How to Deliver Home-like Wi-Fi with Enterprise Level Network Control

First things first, there are many technical terms and acronyms out there that we’d like to help clarify. Here at Eleven, the solution that enables the revolutionary Wi-Fi experience we’ll be talking about in this blog series is called Personal Pass Key (PPK). Ruckus calls their solution Dynamic Pre-Shared Key (DPSK), Aruba has their Multi Pre-Shared Key (MPSK) solution, Cisco Meraki refers to it as Identity Pre-Shared Key (IPSK), and there are others. 

Some other acronyms we’ll use in this two-part blog post are:

  • SSID (Service Set Identifier): the name of your wireless network
  • PSK (Pre-Shared Key): the password to your SSID; also known as passkey 
  • PAN (Personal Area Network): a network for interconnected personal devices 
  • WPA2 (Wireless Protected Access 2): security encryption protocol for Wi-Fi networks

Single PSKs and Captive Portals Don’t Always Cut It 

When many of us think about logging on to a Wi-Fi network, it involves selecting our network SSID and entering the PSK to get connected. This Wi-Fi authentication method uses the WPA2 Personal protocol, which is intended for home use. The other type of encryption, WPA2 Enterprise, uses IEEE 802.1X for enterprise-grade authentication.

Access networks refer to the spectrum of Wi-Fi networks that are found everywhere between home and enterprise networks, including apartment buildings, shopping malls, hotels, universities, and many more. Today, most public access networks deploy a captive portal to authenticate and authorize the user and associate the MAC address of their device with their account. For some venues and industries, the captive portal experience works just fine. But for others, it’s a disruptive burden, especially as MAC randomization becomes more widespread and users will have to log in to a captive portal over and over again, leading to a lot of frustration. 

Historically, SSIDs and PSKs existed in a 1:1 relationship on WPA2 Personal networks, meaning that only one PSK would unlock each SSID. Multiple people could have copies of the key, similar to door locks, but it’s still the same key. While using the same PSK for a few folks in the same house is fine, it won’t cut it for access network operators who need enhanced network control and security.

Revolutionary new technology now enables a single SSID to have multiple keys. While WPA2 Enterprise is still the gold standard for enterprise network security, WPA2 Personal with multiple passkeys enables access networks of all shapes and sizes to gain more control, offer more security, and improve the user experience without the added complexity or cost that comes with a WPA2 Enterprise network.  In addition, while a WPA2-Enterprise network allows for more robust control over who has access to your network, it requires an external authentication system.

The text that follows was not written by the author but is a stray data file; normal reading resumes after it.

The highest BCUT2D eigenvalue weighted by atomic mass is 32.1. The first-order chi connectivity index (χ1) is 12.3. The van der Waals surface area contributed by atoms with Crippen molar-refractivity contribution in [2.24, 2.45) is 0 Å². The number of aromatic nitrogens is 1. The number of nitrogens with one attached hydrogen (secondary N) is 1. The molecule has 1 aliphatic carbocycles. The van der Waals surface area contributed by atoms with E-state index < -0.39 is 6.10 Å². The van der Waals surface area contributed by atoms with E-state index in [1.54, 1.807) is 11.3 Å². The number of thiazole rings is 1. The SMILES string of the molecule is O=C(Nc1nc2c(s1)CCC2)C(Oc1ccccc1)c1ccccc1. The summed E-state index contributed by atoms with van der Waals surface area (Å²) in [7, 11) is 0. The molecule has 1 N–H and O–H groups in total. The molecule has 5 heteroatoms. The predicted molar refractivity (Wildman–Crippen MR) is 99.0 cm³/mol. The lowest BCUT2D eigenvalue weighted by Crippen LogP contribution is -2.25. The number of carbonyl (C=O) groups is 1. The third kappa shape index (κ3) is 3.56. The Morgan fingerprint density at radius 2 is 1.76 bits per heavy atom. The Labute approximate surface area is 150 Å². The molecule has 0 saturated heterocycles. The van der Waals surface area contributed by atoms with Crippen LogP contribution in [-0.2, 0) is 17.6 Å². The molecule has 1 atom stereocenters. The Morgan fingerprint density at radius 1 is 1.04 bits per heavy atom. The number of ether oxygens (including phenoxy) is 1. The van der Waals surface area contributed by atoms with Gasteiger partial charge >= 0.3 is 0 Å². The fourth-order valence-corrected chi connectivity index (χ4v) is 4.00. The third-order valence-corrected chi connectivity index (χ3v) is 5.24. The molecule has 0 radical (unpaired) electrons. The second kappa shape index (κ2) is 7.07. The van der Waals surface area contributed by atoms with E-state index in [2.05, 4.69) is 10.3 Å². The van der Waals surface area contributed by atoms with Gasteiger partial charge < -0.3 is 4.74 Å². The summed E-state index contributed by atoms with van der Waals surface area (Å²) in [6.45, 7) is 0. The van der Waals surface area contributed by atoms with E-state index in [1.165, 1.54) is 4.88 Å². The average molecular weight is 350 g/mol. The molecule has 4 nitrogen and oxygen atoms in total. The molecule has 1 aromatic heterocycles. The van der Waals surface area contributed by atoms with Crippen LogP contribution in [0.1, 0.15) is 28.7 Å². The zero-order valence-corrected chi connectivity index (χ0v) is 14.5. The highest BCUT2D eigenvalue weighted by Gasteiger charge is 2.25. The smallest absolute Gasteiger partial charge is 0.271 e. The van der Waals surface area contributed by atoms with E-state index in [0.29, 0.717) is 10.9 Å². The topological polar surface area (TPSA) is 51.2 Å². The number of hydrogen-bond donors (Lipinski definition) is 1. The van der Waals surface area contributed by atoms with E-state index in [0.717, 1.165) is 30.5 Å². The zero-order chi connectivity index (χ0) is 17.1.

Rethinking Wi-Fi Access with Personal Pass Key

Eleven has leveraged WPA2 Personal encryption with multiple PSKs to create our Personal Pass Key experience. The beauty of Personal Pass Key is that it makes access networks more closely mirror the at-home Wi-Fi experience without forgoing enterprise-level control and security. Instead, individual users are assigned a unique PSK, select their SSID, enter their PSK, and get connected. 

On the back end, Personal Pass Key enables administrators to control when and how users can access the network and automatically create and assign users to their own PAN. For example, if set up like a typical network using a single PSK, all users would be able to see each other’s devices, leading to poor security and user experience. On the other hand, a typical enterprise setting would not allow any devices to “see” each other, hindering everyday activities like screencasting and printing. With Personal Pass Key, we solve both of these challenges by creating a PAN, enabling you to see your own devices but not your neighbor’s. 

Our Personal Pass Key experience was purpose-built for the multifamily industry, where the tenant Wi-Fi experience needs to be home-like in an enterprise-like setting. For security and experience reasons, tenants could not all share the same PSK and asking them to sign in daily via a captive portal is not realistic. Thus, the Personal Pass Key experience was born to serve customers including apartments, senior living facilities, university dorms, and beyond.

Better Network Security By Design

With one network per building, only authorized users will have access to the building’s Wi-Fi network. When multiple Wi-Fi networks are available in a traditional “bring your own ISP account” setting, it can be easier for a hacker to join a network, especially when users use simple, easy-to-remember PSKs. Also, each unique PSK makes it possible to differentiate each user from others on the network. So, even on an extensive network in an apartment building, your devices are isolated and only have access to your own devices. Other users on the network cannot interact with your devices. 

Furthermore, there is virtually no chance for unauthorized users to spy on or monitor the network traffic. Data encryption in Wi-Fi is essential because no one else can view the data traffic coming in or out. A user with the correct PSK only has access to the data and information that they are utilizing. Someone could not watch or monitor the data fly by because of the shared radio spectrum. On a typical single PSK network, each device connected can be at risk of being monitored or watched to instigate malicious intent like identity theft or corporate espionage. 

In Part II of our Personal Pass Key blog, we will discuss the user experience, the magic of our key matching service, and more. In the meantime, learn more about the Personal Pass Key experience.